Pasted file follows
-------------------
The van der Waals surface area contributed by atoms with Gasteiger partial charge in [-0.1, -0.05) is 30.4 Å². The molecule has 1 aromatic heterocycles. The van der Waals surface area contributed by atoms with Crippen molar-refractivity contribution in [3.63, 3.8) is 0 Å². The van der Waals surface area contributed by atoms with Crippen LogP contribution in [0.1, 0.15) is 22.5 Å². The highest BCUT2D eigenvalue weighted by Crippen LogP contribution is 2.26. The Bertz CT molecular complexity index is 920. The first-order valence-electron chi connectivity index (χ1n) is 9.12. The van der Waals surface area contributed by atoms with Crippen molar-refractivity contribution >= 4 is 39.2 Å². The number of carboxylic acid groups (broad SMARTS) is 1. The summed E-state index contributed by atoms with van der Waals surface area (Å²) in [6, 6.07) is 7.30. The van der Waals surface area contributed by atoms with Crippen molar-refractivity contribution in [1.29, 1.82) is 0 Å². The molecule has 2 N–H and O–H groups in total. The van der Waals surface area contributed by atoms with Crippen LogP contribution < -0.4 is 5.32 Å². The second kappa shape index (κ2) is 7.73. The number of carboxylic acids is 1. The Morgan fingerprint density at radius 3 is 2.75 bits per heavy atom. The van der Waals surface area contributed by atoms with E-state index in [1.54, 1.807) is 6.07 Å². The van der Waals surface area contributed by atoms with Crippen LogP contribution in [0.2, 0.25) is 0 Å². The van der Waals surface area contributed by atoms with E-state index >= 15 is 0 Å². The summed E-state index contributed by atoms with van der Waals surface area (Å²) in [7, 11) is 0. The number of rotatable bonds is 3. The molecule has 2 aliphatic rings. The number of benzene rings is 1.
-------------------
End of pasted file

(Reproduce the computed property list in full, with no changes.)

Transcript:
The van der Waals surface area contributed by atoms with Gasteiger partial charge in [-0.1, -0.05) is 30.4 Å². The molecule has 1 aromatic heterocycles. The van der Waals surface area contributed by atoms with Crippen molar-refractivity contribution in [3.63, 3.8) is 0 Å². The van der Waals surface area contributed by atoms with Crippen LogP contribution in [0.1, 0.15) is 22.5 Å². The highest BCUT2D eigenvalue weighted by Crippen LogP contribution is 2.26. The Bertz CT molecular complexity index is 920. The first-order valence-electron chi connectivity index (χ1n) is 9.12. The van der Waals surface area contributed by atoms with Crippen molar-refractivity contribution >= 4 is 39.2 Å². The number of carboxylic acid groups (broad SMARTS) is 1. The summed E-state index contributed by atoms with van der Waals surface area (Å²) in [6, 6.07) is 7.30. The van der Waals surface area contributed by atoms with Crippen molar-refractivity contribution in [1.29, 1.82) is 0 Å². The molecule has 2 N–H and O–H groups in total. The van der Waals surface area contributed by atoms with Crippen LogP contribution < -0.4 is 5.32 Å². The second kappa shape index (κ2) is 7.73. The number of carboxylic acids is 1. The Morgan fingerprint density at radius 3 is 2.75 bits per heavy atom. The van der Waals surface area contributed by atoms with E-state index in [1.54, 1.807) is 6.07 Å². The van der Waals surface area contributed by atoms with Crippen LogP contribution in [0.2, 0.25) is 0 Å². The van der Waals surface area contributed by atoms with E-state index >= 15 is 0 Å². The summed E-state index contributed by atoms with van der Waals surface area (Å²) in [7, 11) is 0. The number of rotatable bonds is 3. The molecule has 2 aliphatic rings. The number of benzene rings is 1.